In the November general election, the Republican and Democratic nominees will vie against each other and Libertarian candidate John H. Monds, 45, of Cairo, for the post.
Current Lt. Gov. Casey Cagle, a Republican, is set to vie against one of two Democrats for lieutenant governor -- either Tricia Carpenter McCracken, 65, of Augusta, or Carol Porter, 51, of Atlanta and wife of Democratic gubernatorial candidate DuBose Porter's -- and Libertarian candidate Rhonda Martini, 52, of Duluth.
Secretary of State
Current Secretary of State Brian Kemp will compete for the Republic nomination in the primary election with Doug MacGinnitie, 43, of Sandy Springs, while five Democratic candidates are set to vie for their party's nomination.
Democrats include Gail Buckner, 59, of Jonesboro; Gary Horlacher, 53, of Peachtree City; Michael Mills, 36, of Atlanta; Angela "Miss Angela" Moore, 47, of Decatur; and Georganna Sinkfield, 67, of Atlanta.
The Republican and Democratic nominees will compete in November with Libertarian candidate David Chastain, 53, of Marietta, for the post.
Republicans Sam Olens, 53, of Marietta; Preston Smith, 37, of Rome and former District 52 state senator; and Max Wood, 50, of Macon, are set to compete for the GOP nomination, while Ken Hodges, 44, of Atlanta, and Rob Tellhet, 36, of Smyrna, are vying for the Democratic nomination. In November, one of each will be on the ballot with Don Smart, 58, of Savannah, the Libertarian candidate.
State School Superintendent
Two Republican, three Democrats and one Libertarian are running to fill the state school superintendent seat vacated by Kathy Cox, whose name is listed on the ballot although she dropped out of the race.
Republicans John D. Barge, 43, of Rome and current Bartow County Schools' director of Secondary Curriculum, and Richard Woods, 47, of Tifton, are GOP nomination hopefuls, while Beth Farokhi, 62, of Marietta; Joe Martin, 67, of Atlanta; and Brian Westlake, 40, of Decatur, will compete in the Democratic primary.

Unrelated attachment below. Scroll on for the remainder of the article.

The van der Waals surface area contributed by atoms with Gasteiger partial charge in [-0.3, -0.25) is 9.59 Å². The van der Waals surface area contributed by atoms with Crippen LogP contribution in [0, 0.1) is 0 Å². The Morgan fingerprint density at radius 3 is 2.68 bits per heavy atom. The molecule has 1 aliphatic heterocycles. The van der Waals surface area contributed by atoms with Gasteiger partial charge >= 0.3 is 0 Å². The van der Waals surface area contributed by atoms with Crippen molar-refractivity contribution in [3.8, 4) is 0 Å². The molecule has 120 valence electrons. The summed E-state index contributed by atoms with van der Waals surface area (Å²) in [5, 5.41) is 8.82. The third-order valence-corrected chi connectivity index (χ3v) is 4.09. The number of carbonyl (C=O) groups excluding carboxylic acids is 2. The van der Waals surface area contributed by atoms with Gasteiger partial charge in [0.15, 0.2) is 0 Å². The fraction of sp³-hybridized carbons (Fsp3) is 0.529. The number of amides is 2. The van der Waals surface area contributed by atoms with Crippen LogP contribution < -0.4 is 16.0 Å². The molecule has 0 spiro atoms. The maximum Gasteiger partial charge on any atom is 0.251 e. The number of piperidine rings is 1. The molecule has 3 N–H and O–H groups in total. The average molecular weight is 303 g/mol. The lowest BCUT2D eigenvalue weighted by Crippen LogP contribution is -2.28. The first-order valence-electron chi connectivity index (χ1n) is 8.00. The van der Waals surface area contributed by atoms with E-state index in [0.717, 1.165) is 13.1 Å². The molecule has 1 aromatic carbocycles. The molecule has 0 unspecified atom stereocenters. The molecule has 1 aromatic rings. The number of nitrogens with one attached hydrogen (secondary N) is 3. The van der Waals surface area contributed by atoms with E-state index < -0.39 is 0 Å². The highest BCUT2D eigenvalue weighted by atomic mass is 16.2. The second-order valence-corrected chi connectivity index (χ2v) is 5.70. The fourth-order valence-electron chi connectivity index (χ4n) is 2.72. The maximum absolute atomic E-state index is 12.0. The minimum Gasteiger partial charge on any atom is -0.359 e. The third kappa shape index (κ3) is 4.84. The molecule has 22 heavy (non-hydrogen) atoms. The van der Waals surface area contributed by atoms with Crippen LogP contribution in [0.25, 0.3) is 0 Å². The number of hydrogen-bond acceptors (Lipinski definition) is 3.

Kira Griffiths Willis, 41, of Roswell, is the Libertarian candidate who will be on the general election ballot in November.
Commissioner of Insurance
Republican voters are set to choose between a number of insurance commissioner hopefuls, including Dennis Cain, 56, of Hazlehurst; Rick Collum, 40, of Moultrie; Seth Harp, 67, of Midland; Ralph T. Hudgens, 67, of Hull; Tom Knox, 67, of Cumming; John Mamalakis, 62, of Savannah; Stephen Dale Northington, 40, of Acworth; Gerry Purcell, 48, of Alpharetta; and Maria Sheffield, 36, of Atlanta.
Democratic candidate Mary Squires, 52, of Atlanta, and Libertarian hopeful Shane Bruce, 53, also of Atlanta, will compete for the seat in the general election in November with one of the Republican candidates.
Commissioner of Agriculture
Voters are set to choose between Republicans -- Gary Black, 51, of Commerce, and Darwin Carter, 70, of Alma -- for the GOP nomination, the winner of which will face in November both Democrat J.B. Powell, 48, of Blythe, and Libertarian Kevin Cherry, 49, of Douglasville.
Commissioner of Labor
One of two Republican candidates -- either Mark Butler, 39, of Carrollton, or Melvin Everson, 52, of Snellville -- is set to vie in the general election in November with one of two Democratic candidates -- either Terry Coleman, 66, of Eastman, or Darryl Hicks, 46, of Fayetteville -- and Libertarian candidate Will Costa, 41, of Kennesaw.
Public Service Commissioner
Democrat Keith Moffett, 38, of Macon, and Libertarian James "Jim" Sendelbach, 70, of Conyers, are set in the November general election to compete with one of four Republican candidates to succeed Robert B. Baker Jr. as public service commissioner. Voters will choose in Tuesday's primary from Republicans B. Joseph "Joey" Brush, 54, of Grovetown; John Douglas, 56, of Social Circle; Tim Echols, 49, of Athens; and Jeff May, 41, of Monroe.
State Representative and State Senator